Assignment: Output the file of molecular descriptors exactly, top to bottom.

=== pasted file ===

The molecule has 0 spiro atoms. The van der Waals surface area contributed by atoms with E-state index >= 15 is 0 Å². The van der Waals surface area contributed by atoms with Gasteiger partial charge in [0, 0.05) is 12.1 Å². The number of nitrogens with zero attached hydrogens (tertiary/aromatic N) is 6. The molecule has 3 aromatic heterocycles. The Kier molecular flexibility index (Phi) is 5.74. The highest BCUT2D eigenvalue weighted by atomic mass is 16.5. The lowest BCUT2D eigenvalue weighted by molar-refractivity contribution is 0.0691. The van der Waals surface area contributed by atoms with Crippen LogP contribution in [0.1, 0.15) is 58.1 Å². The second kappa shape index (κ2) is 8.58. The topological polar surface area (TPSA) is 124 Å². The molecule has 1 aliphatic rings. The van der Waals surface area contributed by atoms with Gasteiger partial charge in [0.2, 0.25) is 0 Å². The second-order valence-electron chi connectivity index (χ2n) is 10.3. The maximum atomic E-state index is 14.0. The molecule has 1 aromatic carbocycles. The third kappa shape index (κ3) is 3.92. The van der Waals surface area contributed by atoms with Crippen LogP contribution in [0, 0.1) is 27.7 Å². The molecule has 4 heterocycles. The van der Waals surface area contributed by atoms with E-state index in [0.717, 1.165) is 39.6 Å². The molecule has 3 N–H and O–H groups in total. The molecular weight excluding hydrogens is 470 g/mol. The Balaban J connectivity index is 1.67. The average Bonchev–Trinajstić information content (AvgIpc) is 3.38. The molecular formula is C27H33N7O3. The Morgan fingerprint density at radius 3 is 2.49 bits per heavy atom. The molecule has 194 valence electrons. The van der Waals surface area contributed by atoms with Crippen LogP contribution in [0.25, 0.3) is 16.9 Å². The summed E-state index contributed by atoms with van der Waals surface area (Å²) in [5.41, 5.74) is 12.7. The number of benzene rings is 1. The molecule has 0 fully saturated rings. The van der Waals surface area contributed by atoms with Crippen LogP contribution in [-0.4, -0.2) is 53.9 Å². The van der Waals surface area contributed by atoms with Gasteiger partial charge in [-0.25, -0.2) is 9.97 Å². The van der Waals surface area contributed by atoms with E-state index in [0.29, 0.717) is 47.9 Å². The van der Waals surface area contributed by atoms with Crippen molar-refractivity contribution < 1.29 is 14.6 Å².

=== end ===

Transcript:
The molecule has 0 spiro atoms. The van der Waals surface area contributed by atoms with E-state index >= 15 is 0 Å². The van der Waals surface area contributed by atoms with Gasteiger partial charge in [0, 0.05) is 12.1 Å². The number of nitrogens with zero attached hydrogens (tertiary/aromatic N) is 6. The molecule has 3 aromatic heterocycles. The Kier molecular flexibility index (Phi) is 5.74. The highest BCUT2D eigenvalue weighted by atomic mass is 16.5. The lowest BCUT2D eigenvalue weighted by molar-refractivity contribution is 0.0691. The van der Waals surface area contributed by atoms with Crippen LogP contribution in [0.1, 0.15) is 58.1 Å². The second kappa shape index (κ2) is 8.58. The topological polar surface area (TPSA) is 124 Å². The molecule has 1 aliphatic rings. The van der Waals surface area contributed by atoms with Gasteiger partial charge in [0.2, 0.25) is 0 Å². The second-order valence-electron chi connectivity index (χ2n) is 10.3. The maximum atomic E-state index is 14.0. The molecule has 1 aromatic carbocycles. The third kappa shape index (κ3) is 3.92. The van der Waals surface area contributed by atoms with Crippen LogP contribution in [0, 0.1) is 27.7 Å². The molecule has 4 heterocycles. The van der Waals surface area contributed by atoms with E-state index in [0.717, 1.165) is 39.6 Å². The molecule has 3 N–H and O–H groups in total. The molecular weight excluding hydrogens is 470 g/mol. The Balaban J connectivity index is 1.67. The average Bonchev–Trinajstić information content (AvgIpc) is 3.38. The molecular formula is C27H33N7O3. The Morgan fingerprint density at radius 3 is 2.49 bits per heavy atom. The molecule has 194 valence electrons. The van der Waals surface area contributed by atoms with Crippen LogP contribution in [0.25, 0.3) is 16.9 Å². The summed E-state index contributed by atoms with van der Waals surface area (Å²) in [5.41, 5.74) is 12.7. The number of benzene rings is 1. The molecule has 0 fully saturated rings. The van der Waals surface area contributed by atoms with Crippen LogP contribution in [-0.4, -0.2) is 53.9 Å². The van der Waals surface area contributed by atoms with Gasteiger partial charge in [-0.25, -0.2) is 9.97 Å². The van der Waals surface area contributed by atoms with E-state index in [0.29, 0.717) is 47.9 Å². The van der Waals surface area contributed by atoms with Crippen molar-refractivity contribution < 1.29 is 14.6 Å².